The people who came together to form Ibbaka have a long working history of working together. We have built companies together, organized communities of practice and even put on a few conferences. We know how each other work and how we learn.
Discounting can be a touchy subject. Sales people often claim that discounts are required to make the sale. Pricing is philosophically opposed to discounts as they undermine profitability and signal lack of pricing power. Marketing worries about how discounts will impact value perception but at the same time desire the increased attention that a well-managed discount campaign can generate. Ouch. How do you manage all of these different imperatives?
We are opening a LinkedIn Group on Pricing the Internet of Things. Why do this? There are many excellent LinkedIn groups on pricing. The Professional Pricing Society has a particularly good one and we are active on it. There is also a good group Internet of Things Strategy and Innovation. So why another LinkedIn Group?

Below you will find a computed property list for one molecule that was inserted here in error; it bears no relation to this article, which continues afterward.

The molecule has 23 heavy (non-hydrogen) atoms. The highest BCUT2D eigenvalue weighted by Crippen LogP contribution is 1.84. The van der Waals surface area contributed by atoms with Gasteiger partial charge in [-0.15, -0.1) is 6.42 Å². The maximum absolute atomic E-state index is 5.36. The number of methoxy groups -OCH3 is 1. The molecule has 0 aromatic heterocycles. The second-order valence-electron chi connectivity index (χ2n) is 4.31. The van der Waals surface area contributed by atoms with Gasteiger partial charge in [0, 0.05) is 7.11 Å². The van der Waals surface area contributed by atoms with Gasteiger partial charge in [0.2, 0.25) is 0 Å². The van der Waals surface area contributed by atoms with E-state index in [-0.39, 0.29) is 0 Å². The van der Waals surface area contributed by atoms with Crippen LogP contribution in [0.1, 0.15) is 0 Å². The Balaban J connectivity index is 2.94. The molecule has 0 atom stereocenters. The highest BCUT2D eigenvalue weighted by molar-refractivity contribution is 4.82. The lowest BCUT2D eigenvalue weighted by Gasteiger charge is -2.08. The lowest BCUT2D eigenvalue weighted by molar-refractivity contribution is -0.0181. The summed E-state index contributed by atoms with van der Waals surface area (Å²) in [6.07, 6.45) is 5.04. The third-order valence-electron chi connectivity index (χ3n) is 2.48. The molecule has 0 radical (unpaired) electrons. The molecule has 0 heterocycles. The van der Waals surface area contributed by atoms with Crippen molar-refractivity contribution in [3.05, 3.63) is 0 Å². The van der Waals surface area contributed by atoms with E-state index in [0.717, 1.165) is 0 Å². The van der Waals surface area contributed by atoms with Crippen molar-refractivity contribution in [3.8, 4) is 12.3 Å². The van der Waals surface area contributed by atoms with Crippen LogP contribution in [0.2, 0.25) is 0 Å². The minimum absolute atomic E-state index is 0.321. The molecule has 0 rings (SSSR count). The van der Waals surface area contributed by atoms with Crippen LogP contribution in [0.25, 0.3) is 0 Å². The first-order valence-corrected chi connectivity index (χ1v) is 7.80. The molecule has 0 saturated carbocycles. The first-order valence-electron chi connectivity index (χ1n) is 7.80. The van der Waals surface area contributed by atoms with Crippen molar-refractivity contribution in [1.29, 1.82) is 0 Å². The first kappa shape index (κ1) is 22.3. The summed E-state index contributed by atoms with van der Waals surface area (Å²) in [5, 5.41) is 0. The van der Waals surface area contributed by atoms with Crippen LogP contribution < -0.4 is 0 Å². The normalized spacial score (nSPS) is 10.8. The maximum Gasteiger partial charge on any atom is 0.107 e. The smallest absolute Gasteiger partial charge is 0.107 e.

Much of the work we do at Ibbaka is centered around value-based pricing. In one of my previous posts, I reviewed one of the key inputs of pricing strategy—market segmentation. Now, I would like to explore another critical business process—value-based selling. How can we enable our sales people to practice value-based selling?
The freemium revenue model is the go-to-market strategy for many web-based software solutions. Unfortunately, it can turn into a costly trap for the service provider. We saw this happen in June of this year with the Photobucket freemium to fee-based service migration debacle. Let's delve into what went wrong with Photobucket's fee introduction and contrast this with the lessons to be learned from Meetup's successful migration to a paid subscription model.